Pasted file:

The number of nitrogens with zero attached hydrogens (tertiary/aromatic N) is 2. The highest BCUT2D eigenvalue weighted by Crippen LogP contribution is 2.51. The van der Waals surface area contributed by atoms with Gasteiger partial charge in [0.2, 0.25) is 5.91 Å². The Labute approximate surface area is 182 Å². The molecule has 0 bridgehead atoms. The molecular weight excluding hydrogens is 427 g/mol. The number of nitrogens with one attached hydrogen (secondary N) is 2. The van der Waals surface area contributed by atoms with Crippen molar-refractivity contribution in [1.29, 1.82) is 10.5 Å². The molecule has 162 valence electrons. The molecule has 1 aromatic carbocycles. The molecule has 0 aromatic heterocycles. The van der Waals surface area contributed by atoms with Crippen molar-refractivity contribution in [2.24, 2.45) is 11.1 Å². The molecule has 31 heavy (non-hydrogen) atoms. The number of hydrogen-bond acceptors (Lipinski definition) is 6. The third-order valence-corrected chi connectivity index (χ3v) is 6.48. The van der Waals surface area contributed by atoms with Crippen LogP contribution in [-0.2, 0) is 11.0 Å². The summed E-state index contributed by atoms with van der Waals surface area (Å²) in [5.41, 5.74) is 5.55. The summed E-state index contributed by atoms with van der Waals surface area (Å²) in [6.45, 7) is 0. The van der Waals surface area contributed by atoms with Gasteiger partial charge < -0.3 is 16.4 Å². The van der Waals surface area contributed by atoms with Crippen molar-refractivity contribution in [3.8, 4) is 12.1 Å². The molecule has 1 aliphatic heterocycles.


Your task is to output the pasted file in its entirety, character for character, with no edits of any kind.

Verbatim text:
The number of nitrogens with zero attached hydrogens (tertiary/aromatic N) is 2. The highest BCUT2D eigenvalue weighted by Crippen LogP contribution is 2.51. The van der Waals surface area contributed by atoms with Gasteiger partial charge in [0.2, 0.25) is 5.91 Å². The Labute approximate surface area is 182 Å². The molecule has 0 bridgehead atoms. The molecular weight excluding hydrogens is 427 g/mol. The number of nitrogens with one attached hydrogen (secondary N) is 2. The van der Waals surface area contributed by atoms with Crippen molar-refractivity contribution in [1.29, 1.82) is 10.5 Å². The molecule has 162 valence electrons. The molecule has 1 aromatic carbocycles. The molecule has 0 aromatic heterocycles. The van der Waals surface area contributed by atoms with Crippen molar-refractivity contribution in [2.24, 2.45) is 11.1 Å². The molecule has 31 heavy (non-hydrogen) atoms. The number of hydrogen-bond acceptors (Lipinski definition) is 6. The third-order valence-corrected chi connectivity index (χ3v) is 6.48. The van der Waals surface area contributed by atoms with Crippen LogP contribution in [-0.2, 0) is 11.0 Å². The summed E-state index contributed by atoms with van der Waals surface area (Å²) in [5.41, 5.74) is 5.55. The summed E-state index contributed by atoms with van der Waals surface area (Å²) in [6.45, 7) is 0. The van der Waals surface area contributed by atoms with Gasteiger partial charge < -0.3 is 16.4 Å². The van der Waals surface area contributed by atoms with Crippen molar-refractivity contribution in [3.8, 4) is 12.1 Å². The molecule has 1 aliphatic heterocycles.